All of this expansion talk brings up the question of what the status is between Tech and the Big East.

The Big East had their own athletic director's meeting about a week before the ACC meeting.  They addressed Tech's counter-proposal, and now the Hokies will take a look at any changes that have been made and will decide to accept the counter-proposal ... or keep on negotiating:

Hokies must decide if Big East price is right - Richmond Times-Dispatch, 7/15/99

I haven't heard a thing about what is being negotiated.   As you know, I rarely actively seek out inside information, and the voluntary sources are quiet on this one, which means that there's very little leaking out of the Tech athletic department.  But I can tell you that the general consensus of opinion, very little of it fact-based, is this:

  • The Big East is tagging Tech with an entry fee that is much higher than the $500,000 paid by Rutgers and WVU when they entered in 1994.
  • The Big East is phasing in Tech's revenue-sharing, probably over the first five years of Big East membership, which I believe was not done with Rutgers and WVU in 1994.
  • The Big East is setting a very high exit fee, which is mainly a problem if the conference implodes, but otherwise shouldn't matter.

The entry fee / phased-in revenue sharing is a double whammy.  If the entry fee is $1.5 million or $2 million dollars payable over five years, then Tech is ponying up $300k to $400k a year.  If the phased-in revenue sharing is 20% a year for the first five years, then the Hokies will only get 20% of the expected $500,000 in revenue sharing the first year, 40% the second year, etc.

Let's run the numbers for the first year of Big East membership:  right now, Tech gets $100k from A-10 revenue sharing.  Peachy.   In the first year of membership in the Big East, assuming a $1.5 million entry fee, the Hokies would pay $300k and would only receive $100k.

Gee, that's a deficit of $200k the first year (and don't forget the $500k exit fee from the A-10!).  In the second year, it's a deficit of $100k, and heck, the Hokies don't even break even until year 3.  Here's the table (assuming entry into the Big East in 2000-2001):

Year Entry Fee Revenue-Sharing
2000-2001 $300k $100k -$200k
2001-2002 $300k $200k -$100k
2002-2003 $300k $300k $0
2003-2004 $300k $400k $100k
2004-2005 $300k $500k $200k
2005-2006 $0 $500k $500k

How about that.  Think about how those numbers compare to the $100k we get annually from the A-10, and you can see that we will actually lose money compared to our current A-10 deal for the first three years.  And again, that table doesn't even include the $500k exit fee from the A-10.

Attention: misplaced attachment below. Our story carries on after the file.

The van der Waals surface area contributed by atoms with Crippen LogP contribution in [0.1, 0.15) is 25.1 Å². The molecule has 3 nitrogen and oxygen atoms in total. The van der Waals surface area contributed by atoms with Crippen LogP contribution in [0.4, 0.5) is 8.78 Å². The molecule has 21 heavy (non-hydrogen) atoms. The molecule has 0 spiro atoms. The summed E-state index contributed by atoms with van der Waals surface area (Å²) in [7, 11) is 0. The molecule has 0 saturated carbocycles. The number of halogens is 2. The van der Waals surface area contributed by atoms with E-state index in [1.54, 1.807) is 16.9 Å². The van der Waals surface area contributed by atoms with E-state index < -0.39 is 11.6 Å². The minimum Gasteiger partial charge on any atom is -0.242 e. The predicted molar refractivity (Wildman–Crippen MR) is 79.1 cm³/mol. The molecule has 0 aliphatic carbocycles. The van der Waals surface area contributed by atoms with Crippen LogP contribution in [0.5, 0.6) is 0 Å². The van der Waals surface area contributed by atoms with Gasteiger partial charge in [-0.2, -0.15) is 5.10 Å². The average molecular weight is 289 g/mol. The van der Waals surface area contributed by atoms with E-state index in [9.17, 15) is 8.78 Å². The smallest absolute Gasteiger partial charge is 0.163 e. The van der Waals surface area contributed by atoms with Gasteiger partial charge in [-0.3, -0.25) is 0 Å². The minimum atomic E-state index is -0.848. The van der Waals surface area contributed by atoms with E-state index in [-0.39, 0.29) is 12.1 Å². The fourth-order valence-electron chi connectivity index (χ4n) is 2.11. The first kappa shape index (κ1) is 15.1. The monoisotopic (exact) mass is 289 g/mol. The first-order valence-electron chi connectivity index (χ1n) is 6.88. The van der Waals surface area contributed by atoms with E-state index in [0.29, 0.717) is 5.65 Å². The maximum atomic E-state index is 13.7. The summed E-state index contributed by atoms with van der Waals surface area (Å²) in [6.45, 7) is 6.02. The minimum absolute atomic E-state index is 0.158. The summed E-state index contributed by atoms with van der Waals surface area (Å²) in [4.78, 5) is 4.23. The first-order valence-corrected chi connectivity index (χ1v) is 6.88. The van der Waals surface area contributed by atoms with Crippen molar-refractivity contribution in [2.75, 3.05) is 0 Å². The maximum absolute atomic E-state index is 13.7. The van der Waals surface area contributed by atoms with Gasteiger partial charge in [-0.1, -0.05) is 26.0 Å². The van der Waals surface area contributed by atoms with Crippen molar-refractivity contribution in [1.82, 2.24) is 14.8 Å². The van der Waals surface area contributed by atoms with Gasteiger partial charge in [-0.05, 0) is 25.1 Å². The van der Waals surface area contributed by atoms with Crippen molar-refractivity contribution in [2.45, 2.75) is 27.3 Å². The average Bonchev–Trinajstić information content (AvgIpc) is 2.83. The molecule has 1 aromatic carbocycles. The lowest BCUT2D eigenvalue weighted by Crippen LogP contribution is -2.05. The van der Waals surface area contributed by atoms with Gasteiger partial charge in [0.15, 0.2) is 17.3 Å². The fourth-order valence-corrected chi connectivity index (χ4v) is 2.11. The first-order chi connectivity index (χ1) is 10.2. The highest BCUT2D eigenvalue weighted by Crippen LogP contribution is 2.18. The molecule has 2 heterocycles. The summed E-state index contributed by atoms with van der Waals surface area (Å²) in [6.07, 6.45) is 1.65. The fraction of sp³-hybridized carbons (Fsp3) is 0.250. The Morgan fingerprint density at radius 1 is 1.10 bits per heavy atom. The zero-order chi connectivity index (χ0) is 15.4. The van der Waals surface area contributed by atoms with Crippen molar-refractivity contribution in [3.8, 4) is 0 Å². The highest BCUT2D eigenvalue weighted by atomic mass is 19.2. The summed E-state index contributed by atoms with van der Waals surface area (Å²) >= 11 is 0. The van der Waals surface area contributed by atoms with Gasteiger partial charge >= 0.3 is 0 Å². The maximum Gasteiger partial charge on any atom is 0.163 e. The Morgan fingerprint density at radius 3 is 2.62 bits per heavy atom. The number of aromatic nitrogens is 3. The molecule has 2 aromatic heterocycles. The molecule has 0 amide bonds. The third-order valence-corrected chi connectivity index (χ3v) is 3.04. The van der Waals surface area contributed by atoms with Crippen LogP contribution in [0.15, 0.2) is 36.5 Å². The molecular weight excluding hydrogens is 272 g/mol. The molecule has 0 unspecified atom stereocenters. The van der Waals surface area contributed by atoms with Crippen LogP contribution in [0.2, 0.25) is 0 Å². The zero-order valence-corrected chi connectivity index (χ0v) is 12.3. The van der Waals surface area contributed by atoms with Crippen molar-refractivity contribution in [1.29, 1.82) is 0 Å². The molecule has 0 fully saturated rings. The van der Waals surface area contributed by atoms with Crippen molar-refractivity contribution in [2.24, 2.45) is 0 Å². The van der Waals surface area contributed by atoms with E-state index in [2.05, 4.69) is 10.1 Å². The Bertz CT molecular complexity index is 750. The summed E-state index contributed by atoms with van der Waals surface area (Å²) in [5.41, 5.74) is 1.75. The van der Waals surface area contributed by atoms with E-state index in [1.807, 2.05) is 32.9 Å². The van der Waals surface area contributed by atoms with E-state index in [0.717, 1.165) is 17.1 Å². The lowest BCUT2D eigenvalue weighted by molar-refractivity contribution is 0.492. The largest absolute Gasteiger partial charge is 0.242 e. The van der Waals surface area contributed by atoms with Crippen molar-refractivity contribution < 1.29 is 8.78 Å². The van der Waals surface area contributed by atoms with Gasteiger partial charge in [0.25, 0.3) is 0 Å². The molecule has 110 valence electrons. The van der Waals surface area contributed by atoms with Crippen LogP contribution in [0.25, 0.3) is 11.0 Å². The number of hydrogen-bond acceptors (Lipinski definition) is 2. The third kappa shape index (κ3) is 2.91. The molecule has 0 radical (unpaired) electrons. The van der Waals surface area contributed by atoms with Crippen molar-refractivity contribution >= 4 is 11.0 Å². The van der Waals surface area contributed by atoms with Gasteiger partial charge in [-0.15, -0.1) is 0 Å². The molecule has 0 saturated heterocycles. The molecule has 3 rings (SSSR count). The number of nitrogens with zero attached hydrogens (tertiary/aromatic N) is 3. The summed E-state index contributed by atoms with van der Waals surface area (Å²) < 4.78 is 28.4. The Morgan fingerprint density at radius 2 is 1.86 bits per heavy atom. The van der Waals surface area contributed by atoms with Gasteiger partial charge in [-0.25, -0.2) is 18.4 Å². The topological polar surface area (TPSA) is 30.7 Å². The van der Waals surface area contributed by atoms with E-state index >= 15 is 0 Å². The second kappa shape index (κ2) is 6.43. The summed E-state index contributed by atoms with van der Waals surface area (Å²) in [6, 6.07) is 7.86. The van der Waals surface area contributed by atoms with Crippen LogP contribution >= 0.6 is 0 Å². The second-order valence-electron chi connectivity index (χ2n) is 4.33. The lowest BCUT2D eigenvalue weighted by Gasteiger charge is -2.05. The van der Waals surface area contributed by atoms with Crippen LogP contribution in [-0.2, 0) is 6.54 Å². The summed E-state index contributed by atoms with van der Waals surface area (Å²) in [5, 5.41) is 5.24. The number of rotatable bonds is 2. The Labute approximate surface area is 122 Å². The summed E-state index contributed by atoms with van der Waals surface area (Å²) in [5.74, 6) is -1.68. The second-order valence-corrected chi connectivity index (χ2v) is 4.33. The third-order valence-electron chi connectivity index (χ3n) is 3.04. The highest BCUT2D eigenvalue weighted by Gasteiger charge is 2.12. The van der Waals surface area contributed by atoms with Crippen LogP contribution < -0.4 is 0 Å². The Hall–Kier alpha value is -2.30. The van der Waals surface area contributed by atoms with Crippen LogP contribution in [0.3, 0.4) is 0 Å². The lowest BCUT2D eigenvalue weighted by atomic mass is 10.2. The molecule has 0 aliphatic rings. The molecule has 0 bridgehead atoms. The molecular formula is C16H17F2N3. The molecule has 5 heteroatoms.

Hmmm, from a financial standpoint, Big East membership makes me want to barf.

A key point is that much of the short fall would be made up (presumably) from increased men's basketball revenue, meaning primarily ticket sales, which would definitely go up with Big East membership.  But how much?  Hundreds of thousands of dollars?  At $10 a ticket, that's a lot of tickets.

And this is to get into a conference that is regularly the target of expansion rumors - in a bad way.  It's enough to make you think, isn't it?  Jim Weaver may have to make a decision that is politically popular with Hokie fans, but which sucks six digits out of his bank account for the first three years.   I'm glad he's got that job, and not me.

Well, there's good news, I suppose.  Stadium expansion is on the horizon, and as the Richmond Times-Dispatch article above mentioned, season ticket sales are booming.  The Hokies have sold over 21,000 season tickets so far, which is an increase of 2500 over last year, and it isn't even August yet, which is typically a good month for season ticket sales.

Multiply that figure of 2500 tickets by $138, the cost of a season ticket, and you get $345,000 in additional revenue over last year, before the first football is even kicked off.  I've got two things to say about that:   (1) thank God for football! and (2) hey, maybe we can afford that Big East membership after all.

Man, I can't wait until football season starts and we can stop talking about money and start talking about how many sacks Corey Moore is going to have against JMU.


Speaking of Football...

The Virginia High School Coaches Association held their annual East-West football game, and I compiled a handful of eyewitness reports, which I received via email and also stole from the message board.  Brace yourself, because it's a long piece, but if you want to hear a lot about future Hokie football players, click over now to HokieCentral's VHSCA All-Star game reports.